I mean, as a Canadian I already contribute to a lot of things I don’t benefit / see values in and it’s fine. Maybe it’s because the CanCon I watch is all in french that I don’t see the needs to have our content paid by others. But to reduce loopholes for not paying taxes is great. But you seem to take that really personally.
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Nov 15, 2004
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I wonder if this will apply to the Canadian online streaming platforms as well. Pornhub should have more Canadian content if they're going to be compliant with this law.
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Piro21 wrote: I wonder if this will apply to the Canadian online streaming platforms as well. Pornhub should have more Canadian content if they're going to be compliant with this law.
Well played good sir....... Well played!!!!
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Jan 11, 2004
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Ridiculous. People subscribe to netflix and other streaming services largely BECAUSE of the stupid CRTC rules which make Canadian channels unwatchable. Now they want to poison the only outlet we have with crappy Canadian productions?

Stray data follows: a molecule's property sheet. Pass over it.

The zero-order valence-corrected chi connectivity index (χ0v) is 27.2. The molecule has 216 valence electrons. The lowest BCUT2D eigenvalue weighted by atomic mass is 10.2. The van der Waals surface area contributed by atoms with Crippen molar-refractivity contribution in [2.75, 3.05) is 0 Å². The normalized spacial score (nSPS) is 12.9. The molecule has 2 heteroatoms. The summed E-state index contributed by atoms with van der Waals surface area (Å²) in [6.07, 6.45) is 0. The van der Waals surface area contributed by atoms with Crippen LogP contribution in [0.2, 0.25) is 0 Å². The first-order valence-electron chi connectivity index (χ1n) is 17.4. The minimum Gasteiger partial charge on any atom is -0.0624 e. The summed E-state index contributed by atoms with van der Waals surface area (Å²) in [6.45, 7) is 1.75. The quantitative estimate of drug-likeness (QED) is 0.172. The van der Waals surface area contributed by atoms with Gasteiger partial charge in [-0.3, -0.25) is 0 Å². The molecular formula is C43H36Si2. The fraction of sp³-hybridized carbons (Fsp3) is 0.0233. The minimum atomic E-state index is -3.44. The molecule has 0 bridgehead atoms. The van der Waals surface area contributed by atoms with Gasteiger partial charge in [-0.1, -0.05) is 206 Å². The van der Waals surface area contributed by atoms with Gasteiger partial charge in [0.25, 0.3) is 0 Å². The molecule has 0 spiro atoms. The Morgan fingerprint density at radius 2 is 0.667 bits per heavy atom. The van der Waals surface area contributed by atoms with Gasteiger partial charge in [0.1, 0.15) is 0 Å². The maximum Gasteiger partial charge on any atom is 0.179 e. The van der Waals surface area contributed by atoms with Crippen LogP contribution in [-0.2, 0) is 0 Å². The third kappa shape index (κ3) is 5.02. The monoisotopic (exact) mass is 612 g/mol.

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dealguy2 wrote: Ridiculous. People subscribe to netflix and other streaming services largely BECAUSE of the stupid CRTC rules which make Canadian channels unwatchable. Now they want to poison the only outlet we have with crappy Canadian productions?
It is much more complex.
For example, when I watched the latest episode of The Mandolorian, I watched the full credits, and was surprised that 3 Canadian provinces (BC, Ontario, Quebec) were involved with tax credits, which likely means Canadians were hired for post-production work (in order to qualify for the credits).
CanCon is NOT exclusively about making Canadian shows.
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Jan 11, 2004
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I think as far as the crtc is concerned cancon doesn't mean post production or filmed in Canada.
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Deal Guru
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Jun 27, 2004
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This is one time I'm actually happy with the CRTC. I'm not gung-ho for Canadian content, but there have been stuff I've really enjoyed that may not have gotten made if not for Cancon:
- Intelligence
- Robson Arms
- Bomb Girls
- X Company
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Dec 1, 2004
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CRTC.
Communists Regulating Television in Canada
STEAM-XBL-PSN: CFRTim